It is an infection of the shoulder which requires an antibiotics treatment and often to be operated again, in order to cleanse the joint and sometimes, in the most serious cases, to take out the prosthesis.
The prosthesis may come out of its cavity through a degradation of the fitting to the bone and can cause pain. It leads to replacing the prosthesis within a few months to several years.
This complication in surgery may also occur outside of all operation gesture. It often seems to affect women over 40. Its symptoms are a decalcification of the shoulder joint along with invalidating pains. We often observe a redness of the skin, a rising of the sweating, heat, a stiffness in the joint. It requires a functional and medical treatment by easy re-education. It can also be provoked by unsuited physiotherapy. It usually disappears spontaneously. The recovery can be achieved over a few weeks but can also take up to 2 years.
The patient will stay 4 days in clinic and will then go back home and have re-education sessions.
The shoulder will be immobilized the first few days. A passive immobilization will be undertaken as early as the second day, as soon as the drains are removed. A check-up X-ray will be done on leaving the operating room.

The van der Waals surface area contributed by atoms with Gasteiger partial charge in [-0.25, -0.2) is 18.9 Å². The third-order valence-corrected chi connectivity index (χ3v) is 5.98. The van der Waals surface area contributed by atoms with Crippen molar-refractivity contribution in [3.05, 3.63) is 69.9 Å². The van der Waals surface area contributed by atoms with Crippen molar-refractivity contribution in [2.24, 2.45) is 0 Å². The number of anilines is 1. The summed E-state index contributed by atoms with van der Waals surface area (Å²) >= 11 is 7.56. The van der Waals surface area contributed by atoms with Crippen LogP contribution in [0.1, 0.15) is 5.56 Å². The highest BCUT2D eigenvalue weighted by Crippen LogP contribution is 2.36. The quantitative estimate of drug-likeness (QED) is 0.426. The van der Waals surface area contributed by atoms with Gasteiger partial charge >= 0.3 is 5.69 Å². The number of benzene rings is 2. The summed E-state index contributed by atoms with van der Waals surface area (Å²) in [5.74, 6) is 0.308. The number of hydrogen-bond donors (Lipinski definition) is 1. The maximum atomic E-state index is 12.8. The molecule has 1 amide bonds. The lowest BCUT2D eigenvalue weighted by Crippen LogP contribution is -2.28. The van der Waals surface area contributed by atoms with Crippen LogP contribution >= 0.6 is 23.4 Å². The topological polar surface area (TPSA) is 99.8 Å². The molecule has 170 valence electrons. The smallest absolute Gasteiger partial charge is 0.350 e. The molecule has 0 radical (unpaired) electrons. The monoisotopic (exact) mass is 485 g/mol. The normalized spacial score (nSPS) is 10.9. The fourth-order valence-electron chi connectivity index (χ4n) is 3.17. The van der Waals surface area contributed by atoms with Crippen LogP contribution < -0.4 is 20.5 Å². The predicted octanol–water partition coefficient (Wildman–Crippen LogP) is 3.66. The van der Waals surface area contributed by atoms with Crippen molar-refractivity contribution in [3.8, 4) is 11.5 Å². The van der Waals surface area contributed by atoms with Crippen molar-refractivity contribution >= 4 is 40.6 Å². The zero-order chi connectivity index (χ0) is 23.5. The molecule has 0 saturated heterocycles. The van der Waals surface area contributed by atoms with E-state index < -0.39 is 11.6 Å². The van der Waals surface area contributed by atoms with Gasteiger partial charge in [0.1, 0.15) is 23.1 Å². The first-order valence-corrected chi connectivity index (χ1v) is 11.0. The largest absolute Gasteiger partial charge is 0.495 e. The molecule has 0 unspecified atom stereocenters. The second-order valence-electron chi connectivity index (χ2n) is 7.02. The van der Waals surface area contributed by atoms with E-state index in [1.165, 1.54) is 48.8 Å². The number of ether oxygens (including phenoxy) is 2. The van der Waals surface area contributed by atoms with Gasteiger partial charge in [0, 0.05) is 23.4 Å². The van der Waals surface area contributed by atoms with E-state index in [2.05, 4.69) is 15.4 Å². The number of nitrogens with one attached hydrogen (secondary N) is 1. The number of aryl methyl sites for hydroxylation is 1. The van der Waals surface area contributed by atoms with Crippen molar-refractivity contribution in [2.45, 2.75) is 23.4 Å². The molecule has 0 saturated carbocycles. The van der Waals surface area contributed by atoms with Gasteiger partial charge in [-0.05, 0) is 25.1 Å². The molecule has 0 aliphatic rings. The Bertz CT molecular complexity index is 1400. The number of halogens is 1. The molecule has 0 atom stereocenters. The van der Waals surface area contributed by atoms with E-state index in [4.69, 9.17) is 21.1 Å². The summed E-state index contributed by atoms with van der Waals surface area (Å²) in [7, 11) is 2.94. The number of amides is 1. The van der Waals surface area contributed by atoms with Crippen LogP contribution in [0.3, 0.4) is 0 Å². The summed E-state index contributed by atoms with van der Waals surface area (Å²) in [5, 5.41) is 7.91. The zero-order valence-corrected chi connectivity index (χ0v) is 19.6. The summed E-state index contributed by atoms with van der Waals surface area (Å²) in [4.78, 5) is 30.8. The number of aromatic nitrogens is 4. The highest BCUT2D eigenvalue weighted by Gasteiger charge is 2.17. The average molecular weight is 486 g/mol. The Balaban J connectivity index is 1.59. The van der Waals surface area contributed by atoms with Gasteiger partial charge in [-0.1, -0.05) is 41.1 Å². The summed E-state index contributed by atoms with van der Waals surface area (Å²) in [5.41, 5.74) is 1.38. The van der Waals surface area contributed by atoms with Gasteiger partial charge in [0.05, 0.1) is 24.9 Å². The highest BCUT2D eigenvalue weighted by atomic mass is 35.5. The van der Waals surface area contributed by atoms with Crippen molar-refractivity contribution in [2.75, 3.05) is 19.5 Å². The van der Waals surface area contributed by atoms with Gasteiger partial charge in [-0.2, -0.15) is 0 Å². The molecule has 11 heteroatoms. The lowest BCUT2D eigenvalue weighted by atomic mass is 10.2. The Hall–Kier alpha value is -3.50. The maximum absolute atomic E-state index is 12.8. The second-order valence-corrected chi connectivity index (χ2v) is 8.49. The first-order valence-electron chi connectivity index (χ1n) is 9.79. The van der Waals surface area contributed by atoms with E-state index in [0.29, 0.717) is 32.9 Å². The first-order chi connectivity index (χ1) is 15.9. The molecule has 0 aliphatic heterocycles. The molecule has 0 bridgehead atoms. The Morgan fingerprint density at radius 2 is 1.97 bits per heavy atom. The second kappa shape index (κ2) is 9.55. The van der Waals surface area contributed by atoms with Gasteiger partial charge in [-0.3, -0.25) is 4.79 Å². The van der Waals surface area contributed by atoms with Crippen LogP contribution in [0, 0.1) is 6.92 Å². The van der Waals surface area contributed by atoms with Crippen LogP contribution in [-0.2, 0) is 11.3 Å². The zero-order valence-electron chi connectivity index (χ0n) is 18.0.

Pain care will be shared between the anaesthetists, your surgeon and the nurses on duty.
When you leave the clinic, your surgeon will give you the prescriptions for painkillers, dressing, re-education, work-leave if necessary and your next appointment.
Of course your GP will receive an account of the operation as well as a mail explaining the therapeutic act carried out and the operating consequences to foresee.
Everyday gestures can be done at the end of the 1st month and progressively improved.
All gestures can be done without any restraint between the 3rd and the 6thmonth.
The pain will seriously decrease, even disappear totally as early as the 2ndweek.
As regards mobility, it requires a long re-education, and the final result concerning mobility will hardly be achieved before the 6th month.